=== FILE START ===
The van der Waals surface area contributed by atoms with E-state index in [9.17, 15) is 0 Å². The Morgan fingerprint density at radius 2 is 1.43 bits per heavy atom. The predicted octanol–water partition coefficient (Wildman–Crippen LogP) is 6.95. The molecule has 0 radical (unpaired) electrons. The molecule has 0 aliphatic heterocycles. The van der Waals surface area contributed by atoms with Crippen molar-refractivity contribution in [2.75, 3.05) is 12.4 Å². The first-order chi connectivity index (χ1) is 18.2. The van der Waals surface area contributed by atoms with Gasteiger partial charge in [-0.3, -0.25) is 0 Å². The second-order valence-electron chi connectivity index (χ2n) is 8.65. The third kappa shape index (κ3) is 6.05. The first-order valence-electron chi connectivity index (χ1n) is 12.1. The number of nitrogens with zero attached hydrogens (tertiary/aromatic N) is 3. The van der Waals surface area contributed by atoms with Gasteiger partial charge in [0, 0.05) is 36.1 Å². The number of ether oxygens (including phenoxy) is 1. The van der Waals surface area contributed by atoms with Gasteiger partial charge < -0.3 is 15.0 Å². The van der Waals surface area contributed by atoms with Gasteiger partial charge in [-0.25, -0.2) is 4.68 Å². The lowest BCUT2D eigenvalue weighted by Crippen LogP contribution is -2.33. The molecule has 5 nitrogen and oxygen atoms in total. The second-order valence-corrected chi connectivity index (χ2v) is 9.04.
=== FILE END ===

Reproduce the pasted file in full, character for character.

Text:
The van der Waals surface area contributed by atoms with E-state index in [9.17, 15) is 0 Å². The Morgan fingerprint density at radius 2 is 1.43 bits per heavy atom. The predicted octanol–water partition coefficient (Wildman–Crippen LogP) is 6.95. The molecule has 0 radical (unpaired) electrons. The molecule has 0 aliphatic heterocycles. The van der Waals surface area contributed by atoms with Crippen molar-refractivity contribution in [2.75, 3.05) is 12.4 Å². The first-order chi connectivity index (χ1) is 18.2. The van der Waals surface area contributed by atoms with Gasteiger partial charge in [-0.3, -0.25) is 0 Å². The second-order valence-electron chi connectivity index (χ2n) is 8.65. The third kappa shape index (κ3) is 6.05. The first-order valence-electron chi connectivity index (χ1n) is 12.1. The number of nitrogens with zero attached hydrogens (tertiary/aromatic N) is 3. The van der Waals surface area contributed by atoms with Gasteiger partial charge in [0, 0.05) is 36.1 Å². The number of ether oxygens (including phenoxy) is 1. The van der Waals surface area contributed by atoms with Gasteiger partial charge < -0.3 is 15.0 Å². The van der Waals surface area contributed by atoms with Gasteiger partial charge in [-0.25, -0.2) is 4.68 Å². The lowest BCUT2D eigenvalue weighted by Crippen LogP contribution is -2.33. The molecule has 5 nitrogen and oxygen atoms in total. The second-order valence-corrected chi connectivity index (χ2v) is 9.04.